Orlando Utilities Commission Opposes the “Energy Choice” Amendment
The Orlando Utilities Commission (“OUC”) is a statutory municipal utility that was created by Chapter 9861, Laws of Florida (1923), a Special Act of the Florida Legislature (as subsequently amended from time to time, the “Act”) as a part of the City of Orlando, but governed by a Board of Commissioners consisting of five members (the “OUC Board”). All members of the OUC Commission must be OUC customers, and at least one member must live outside the Orlando city limits. The Mayor of Orlando serves as an ex officio member of the OUC Commission; the other four members may serve up to two four-year terms. All members of the OUC Commission serve without compensation.
Not only does the Initiative impermissibly roll together a whole host of separate subjects (consumer choice for retail electric service, ownership of transmission and generation assets, regulation of electric utilities at wholesale (federal) and retail (state) levels, and competitive markets, to name a few), it is also fundamentally misleading. From its title to the ballot summary, it certainly aims to appeal to voters with consumer-friendly phrases like “right to choose.” Ultimately, however, the Initiative tries to do too much, implicating far too many disparate subjects, lacking a logical and natural oneness of purpose, altering and performing the functions of multiple branches of government (at the state and federal levels), and failing to disclose all constitutional provisions affected by the Initiative, while misleading voters as to the true meaning and ramifications such an amendment will have on them, and on our State.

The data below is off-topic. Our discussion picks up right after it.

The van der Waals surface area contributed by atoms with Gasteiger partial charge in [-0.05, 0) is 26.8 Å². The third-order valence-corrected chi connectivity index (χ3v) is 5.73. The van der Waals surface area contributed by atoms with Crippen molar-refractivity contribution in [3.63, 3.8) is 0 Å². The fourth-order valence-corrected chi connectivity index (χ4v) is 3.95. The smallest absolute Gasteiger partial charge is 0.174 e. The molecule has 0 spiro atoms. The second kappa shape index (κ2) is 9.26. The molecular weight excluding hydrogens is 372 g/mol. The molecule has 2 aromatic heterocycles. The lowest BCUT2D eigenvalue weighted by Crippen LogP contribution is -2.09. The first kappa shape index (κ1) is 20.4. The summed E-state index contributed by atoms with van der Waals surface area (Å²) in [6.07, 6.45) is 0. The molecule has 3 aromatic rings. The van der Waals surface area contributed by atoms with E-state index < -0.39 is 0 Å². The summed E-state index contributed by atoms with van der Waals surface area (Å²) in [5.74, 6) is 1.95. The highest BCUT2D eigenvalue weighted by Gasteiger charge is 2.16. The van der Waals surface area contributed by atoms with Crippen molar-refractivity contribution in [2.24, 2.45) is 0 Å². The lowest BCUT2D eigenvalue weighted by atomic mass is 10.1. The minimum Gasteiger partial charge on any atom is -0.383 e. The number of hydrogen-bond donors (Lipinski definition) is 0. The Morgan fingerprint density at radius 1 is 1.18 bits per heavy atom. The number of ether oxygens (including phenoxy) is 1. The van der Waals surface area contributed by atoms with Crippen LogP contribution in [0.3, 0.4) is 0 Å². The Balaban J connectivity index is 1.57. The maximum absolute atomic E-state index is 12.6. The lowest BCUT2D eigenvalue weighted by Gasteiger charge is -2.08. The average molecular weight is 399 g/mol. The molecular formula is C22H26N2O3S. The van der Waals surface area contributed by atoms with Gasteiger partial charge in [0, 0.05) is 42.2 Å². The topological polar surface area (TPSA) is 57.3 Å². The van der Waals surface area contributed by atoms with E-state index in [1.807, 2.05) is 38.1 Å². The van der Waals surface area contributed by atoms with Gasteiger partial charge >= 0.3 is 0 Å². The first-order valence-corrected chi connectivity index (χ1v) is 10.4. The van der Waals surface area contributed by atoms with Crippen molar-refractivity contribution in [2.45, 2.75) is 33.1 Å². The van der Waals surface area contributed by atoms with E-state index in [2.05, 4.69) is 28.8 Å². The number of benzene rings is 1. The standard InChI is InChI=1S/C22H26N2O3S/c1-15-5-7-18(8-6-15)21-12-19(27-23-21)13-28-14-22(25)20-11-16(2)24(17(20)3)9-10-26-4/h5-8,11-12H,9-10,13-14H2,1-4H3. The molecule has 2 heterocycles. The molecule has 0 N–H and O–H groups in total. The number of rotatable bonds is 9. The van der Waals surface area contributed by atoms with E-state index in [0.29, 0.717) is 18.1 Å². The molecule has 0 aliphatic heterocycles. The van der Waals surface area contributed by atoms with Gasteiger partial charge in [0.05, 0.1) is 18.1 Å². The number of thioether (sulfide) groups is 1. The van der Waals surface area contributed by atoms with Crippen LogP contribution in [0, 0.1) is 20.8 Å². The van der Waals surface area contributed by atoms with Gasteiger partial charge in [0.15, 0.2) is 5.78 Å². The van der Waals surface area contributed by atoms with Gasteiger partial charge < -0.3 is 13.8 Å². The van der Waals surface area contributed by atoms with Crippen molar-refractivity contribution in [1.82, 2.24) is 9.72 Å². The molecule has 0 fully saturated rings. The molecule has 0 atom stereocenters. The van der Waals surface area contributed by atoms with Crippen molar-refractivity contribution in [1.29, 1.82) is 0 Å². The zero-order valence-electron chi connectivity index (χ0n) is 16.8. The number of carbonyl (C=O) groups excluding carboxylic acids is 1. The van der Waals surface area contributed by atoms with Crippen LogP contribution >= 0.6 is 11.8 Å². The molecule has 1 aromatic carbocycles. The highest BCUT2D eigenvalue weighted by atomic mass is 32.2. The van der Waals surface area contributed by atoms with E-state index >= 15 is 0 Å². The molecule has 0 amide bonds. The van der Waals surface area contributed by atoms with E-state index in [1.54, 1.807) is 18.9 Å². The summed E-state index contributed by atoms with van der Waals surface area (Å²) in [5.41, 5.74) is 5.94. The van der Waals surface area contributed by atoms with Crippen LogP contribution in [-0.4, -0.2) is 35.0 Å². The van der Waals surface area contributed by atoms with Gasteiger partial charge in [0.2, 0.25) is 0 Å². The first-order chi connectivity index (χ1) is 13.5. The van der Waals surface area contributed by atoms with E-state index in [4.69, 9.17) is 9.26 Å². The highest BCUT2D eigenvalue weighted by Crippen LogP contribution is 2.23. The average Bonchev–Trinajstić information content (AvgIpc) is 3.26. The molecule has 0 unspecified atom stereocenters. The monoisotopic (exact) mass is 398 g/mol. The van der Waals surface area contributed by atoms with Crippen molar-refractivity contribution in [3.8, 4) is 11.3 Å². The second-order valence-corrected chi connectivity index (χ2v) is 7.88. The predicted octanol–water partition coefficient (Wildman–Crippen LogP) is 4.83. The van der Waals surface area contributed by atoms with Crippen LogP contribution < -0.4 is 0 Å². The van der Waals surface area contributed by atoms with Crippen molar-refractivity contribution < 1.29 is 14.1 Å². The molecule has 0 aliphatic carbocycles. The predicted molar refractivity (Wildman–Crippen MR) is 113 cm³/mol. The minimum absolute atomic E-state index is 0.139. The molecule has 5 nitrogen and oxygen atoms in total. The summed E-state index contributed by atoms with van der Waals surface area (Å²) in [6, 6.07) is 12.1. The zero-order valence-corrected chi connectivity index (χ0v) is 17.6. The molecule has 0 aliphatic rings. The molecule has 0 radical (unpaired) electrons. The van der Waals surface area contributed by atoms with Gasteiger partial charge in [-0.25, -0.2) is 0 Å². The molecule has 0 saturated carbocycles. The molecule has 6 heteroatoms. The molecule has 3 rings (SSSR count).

The Initiative before this Court for review would fundamentally alter the contractual relationships that the Public Power Parties have built and relied upon for decades and destabilize the business arrangements necessary to serve the more than three million people in Florida that rely on those public power utilities. It would also dismantle the governmental framework under which Florida’s public power utilities and other retail electric utilities have been regulated for years.
Read their full legal brief filed with the Florida Supreme Court here.